The project ethos involves using support teams that often have similar challenging backgrounds, come from the same local areas and have had first-hand experience of being self-employed or running a business. Outset actively reaches, through all types of community spaces, from sports centres to Diwali and Chinese New Year festivals to find the people that will benefit most. This in-person outreach is reinforced by highly effective, targeted promotions including radio ads with direct response SMS facilities, quirky and enticing posters, postcards and flyers plus online and email marketing and lots of social media such as Facebook and Twitter. We use normal, jargon-free language.
Since the start of the programme, Outset has engaged with over 6,000 people. Of those, 673 have started a business, together creating 890 jobs. Outset Finance has helped its clients raise £790,258 from a variety of funding sources to either start or expand their business.
Most importantly, the businesses that Outset support do last: survival rates, particularly for women entrepreneurs, far outstrip national averages. Within disadvantaged client groups, conversion rates from engagement to start are approximately 1:5 and Outset’s new business survival rate after four years is over 80%.
Bev Hurley, Chief Executive
St John’s Innovation Centre, Cowley Road, Cambridge CB4 0WS, UK
Category | Promoting the Entrepreneurial Spirit
Recognising actions that promote an entrepreneurial culture and mindset and raise awareness about entrepreneurship in society.
Boosting women’s entrepreneurship by providing easy access to financing Women’s Co-operative Bank Ltd Women’s Co-operative Bank ‘initiative’ Ltd, Cyprus
The Women’s Co-operative Bank seeks to boost women’s entrepreneurship by providing easy access to financing. The organisation identifies gaps in the economy, promotes support programmes for female entrepreneurs and provides free advice and guidance, as well as loans, that are tailor-made to the needs of small business owners. Since the project began, women’s entrepreneurship has increased in Cyprus overall from 12% in 2001, to 28% in 2012.
Artemis Toumazi, Chairman/Director
Sinergatikos Organismos Protovoulias, Ginekon Kiprou Ltd, 30 Pavlou Valdaseridi Street, Branches 1-4, 6018 Larnaca, Postal Code 42251 6530, Larnaca, Cyprus
Category | Investing in Skills
Recognises regional or local initiatives to improve entrepreneurial, vocational, technical and managerial skills
Fostering knowledge transfer and digital visualisation
Visualisation Park, Sweden
Visualisation Park in Sweden focuses on the commercial application of digital visualisation technology. Using a business park model, the location in Eksjö offers a home to a cluster of businesses with expertise in this emerging field. They are gathered around Campus i12, which offers a range of vocational courses. 50 partner companies support the educational programmes and the Park provides a meeting place for educational environment and industry to identify and develop projects. Since it was founded in July 2009 the number of partner companies has more than doubled, to over 100. Most importantly, students’ attitudes shifted. More of them are now inclined to be entrepreneurs themselves, either by launching their own start-up or freelancing.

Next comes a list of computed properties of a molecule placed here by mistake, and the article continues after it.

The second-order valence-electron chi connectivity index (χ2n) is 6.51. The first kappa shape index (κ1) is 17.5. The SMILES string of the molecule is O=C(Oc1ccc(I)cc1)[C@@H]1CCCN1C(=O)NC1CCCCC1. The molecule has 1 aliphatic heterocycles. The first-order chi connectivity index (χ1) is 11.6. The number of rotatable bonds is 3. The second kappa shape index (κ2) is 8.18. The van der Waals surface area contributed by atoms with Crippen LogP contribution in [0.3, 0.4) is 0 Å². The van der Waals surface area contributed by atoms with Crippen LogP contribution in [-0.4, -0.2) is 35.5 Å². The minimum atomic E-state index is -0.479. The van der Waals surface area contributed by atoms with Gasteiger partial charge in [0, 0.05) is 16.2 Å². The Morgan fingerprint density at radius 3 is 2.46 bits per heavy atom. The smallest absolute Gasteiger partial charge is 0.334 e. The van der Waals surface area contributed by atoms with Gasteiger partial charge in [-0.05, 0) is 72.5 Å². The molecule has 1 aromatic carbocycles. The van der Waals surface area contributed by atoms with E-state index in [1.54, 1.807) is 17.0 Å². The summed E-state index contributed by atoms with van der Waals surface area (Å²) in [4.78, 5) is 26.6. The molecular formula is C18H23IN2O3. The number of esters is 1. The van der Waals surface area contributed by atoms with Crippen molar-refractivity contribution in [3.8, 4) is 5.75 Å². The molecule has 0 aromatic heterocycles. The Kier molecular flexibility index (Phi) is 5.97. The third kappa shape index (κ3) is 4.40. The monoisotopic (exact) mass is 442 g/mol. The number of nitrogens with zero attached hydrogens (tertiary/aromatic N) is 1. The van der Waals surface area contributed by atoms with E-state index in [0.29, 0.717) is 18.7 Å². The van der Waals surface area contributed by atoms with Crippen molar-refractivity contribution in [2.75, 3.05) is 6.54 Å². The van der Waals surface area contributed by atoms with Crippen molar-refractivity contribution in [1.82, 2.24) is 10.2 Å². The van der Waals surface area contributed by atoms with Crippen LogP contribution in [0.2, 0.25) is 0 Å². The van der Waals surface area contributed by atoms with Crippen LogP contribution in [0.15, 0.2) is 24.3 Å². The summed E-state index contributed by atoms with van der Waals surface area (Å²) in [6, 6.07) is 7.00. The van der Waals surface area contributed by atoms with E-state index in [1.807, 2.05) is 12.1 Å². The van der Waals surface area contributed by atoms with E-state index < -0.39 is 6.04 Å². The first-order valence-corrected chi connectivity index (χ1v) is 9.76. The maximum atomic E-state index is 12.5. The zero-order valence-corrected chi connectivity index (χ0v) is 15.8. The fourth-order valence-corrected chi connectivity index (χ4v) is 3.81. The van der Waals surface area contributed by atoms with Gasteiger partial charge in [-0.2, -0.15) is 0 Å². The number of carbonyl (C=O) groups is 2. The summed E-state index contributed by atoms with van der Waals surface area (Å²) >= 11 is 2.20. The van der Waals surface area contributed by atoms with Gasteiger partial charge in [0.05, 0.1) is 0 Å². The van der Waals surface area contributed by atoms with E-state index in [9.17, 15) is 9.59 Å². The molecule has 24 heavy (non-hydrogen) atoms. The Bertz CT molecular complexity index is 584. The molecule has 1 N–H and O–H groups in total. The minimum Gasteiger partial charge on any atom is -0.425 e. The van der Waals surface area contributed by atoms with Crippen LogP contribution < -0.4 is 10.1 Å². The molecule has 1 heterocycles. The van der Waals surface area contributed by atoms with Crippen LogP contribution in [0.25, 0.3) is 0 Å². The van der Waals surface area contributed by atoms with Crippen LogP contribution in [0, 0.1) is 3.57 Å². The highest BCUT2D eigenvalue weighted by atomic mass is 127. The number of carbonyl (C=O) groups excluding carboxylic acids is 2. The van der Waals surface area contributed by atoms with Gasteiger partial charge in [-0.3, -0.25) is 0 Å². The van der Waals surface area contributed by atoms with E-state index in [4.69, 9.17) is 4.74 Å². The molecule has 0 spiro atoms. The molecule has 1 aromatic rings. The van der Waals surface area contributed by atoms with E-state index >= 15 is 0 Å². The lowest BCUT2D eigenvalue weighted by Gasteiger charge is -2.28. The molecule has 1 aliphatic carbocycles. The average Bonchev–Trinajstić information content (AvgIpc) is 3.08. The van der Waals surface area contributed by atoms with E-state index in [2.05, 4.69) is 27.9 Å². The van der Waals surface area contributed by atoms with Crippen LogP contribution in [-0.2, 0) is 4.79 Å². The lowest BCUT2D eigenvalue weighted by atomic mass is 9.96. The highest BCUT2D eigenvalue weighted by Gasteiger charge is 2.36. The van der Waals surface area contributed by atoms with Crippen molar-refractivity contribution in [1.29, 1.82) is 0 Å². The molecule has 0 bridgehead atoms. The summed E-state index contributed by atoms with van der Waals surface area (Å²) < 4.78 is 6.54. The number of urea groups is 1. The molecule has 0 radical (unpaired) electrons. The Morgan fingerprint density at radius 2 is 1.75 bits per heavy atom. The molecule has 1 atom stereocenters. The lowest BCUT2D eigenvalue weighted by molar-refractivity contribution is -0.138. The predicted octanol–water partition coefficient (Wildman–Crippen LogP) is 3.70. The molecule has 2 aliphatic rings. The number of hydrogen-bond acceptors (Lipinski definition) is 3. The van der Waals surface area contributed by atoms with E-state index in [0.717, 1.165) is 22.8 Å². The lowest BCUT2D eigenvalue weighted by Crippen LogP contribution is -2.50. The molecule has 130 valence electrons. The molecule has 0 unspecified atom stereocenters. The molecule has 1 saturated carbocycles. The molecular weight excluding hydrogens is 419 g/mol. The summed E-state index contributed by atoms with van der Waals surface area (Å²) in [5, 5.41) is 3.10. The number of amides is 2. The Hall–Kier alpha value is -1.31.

Joakim Falkäng, Manager
Visualisation Park, Kaserngatan 26, SE-575 35 Eksjö, Sweden
Category | Improving the Business Environment
Recognising measures to simplify administrative procedures for businesses, particularly for start-ups
Tackling difficulties faced by SMEs in urban areas
FaciliTO, Municipality of Turin, Italy
FaciliTO is a model that the Municipality of Turin adopted to tackle the difficulties that small enterprises encounter in struggling urban areas. Micro and small businesses in Turin have faced particular difficulty in accessing credit, which is often due to the absence of project expertise. FaciliTO attempts to meet these needs by providing free consultations to support the development of business plans as well as direct financial support. Over 200 businesses have accessed FaciliTO and 93 of them have received financial support.
Elisa Rosso, Servizio Fondi europei Innovazione
Sviluppo Economico, Via Braccini 2, Cap 10144, Turin, Italy
Category | Supporting the Internationalisation of Business
Recognises policies to encourage enterprises and particularly small and medium-sized businesses to benefit more from the opportunities offered by markets both inside and outside the European Union
Co-operating to bring Douro wines to the world
Douro Boys, Aicep Portugal Global, Portugal
A group of five small wine producers from the Douro region worked together to create the Douro Boys brand. Designed to exchange information and support each other to steadily improve the quality of the wines they produce, the group also aims to co-ordinate a marketing strategy centred on promoting the Douro region and its wines to the world. Between 2002 and 2011, the exports of wine from the five producers increased from €4.7 million to €11 million, an increase of 134%.
Jorge Holtreman Roquette, Administrator for Quinta do Crasto SA
aicep Portugal Global, Agência para o Investimento e Comércio Externo de Portugal, EPE
O’Porto Bessa Leite Complex, Rua António Bessa Leite, 1430 – 2o Andar, 4150-074 Porto
Category | Responsible and Inclusive Entrepreneurship
Recognises regional or local actions promoting corporate social responsibility and sustainable business practices
Supporting disabled people into the workplace, Disabled at Work, Denizli Municipality, Turkey
Disability is a major cause of social exclusion and poverty, primarily due to the lack of employment opportunities. Disabled at Work, a joint Turkish-Dutch project, seeks to change attitudes and support the integration of physically disabled people into the labour market. The group comprises 16 organisations from Turkey and the Netherlands. The projects provide training as well as a matching programme which offers disabled people mentors as they prepare to enter the workforce. At the end of the programme, 194 people had been trained and 65 were employed.
Ms Pınar GÜLMEZ AĞIRBAŞ, Director of Survey and Project Department
Altıntop Mahallesi Lise Caddesi No:1, 20100 Denizli, Turkey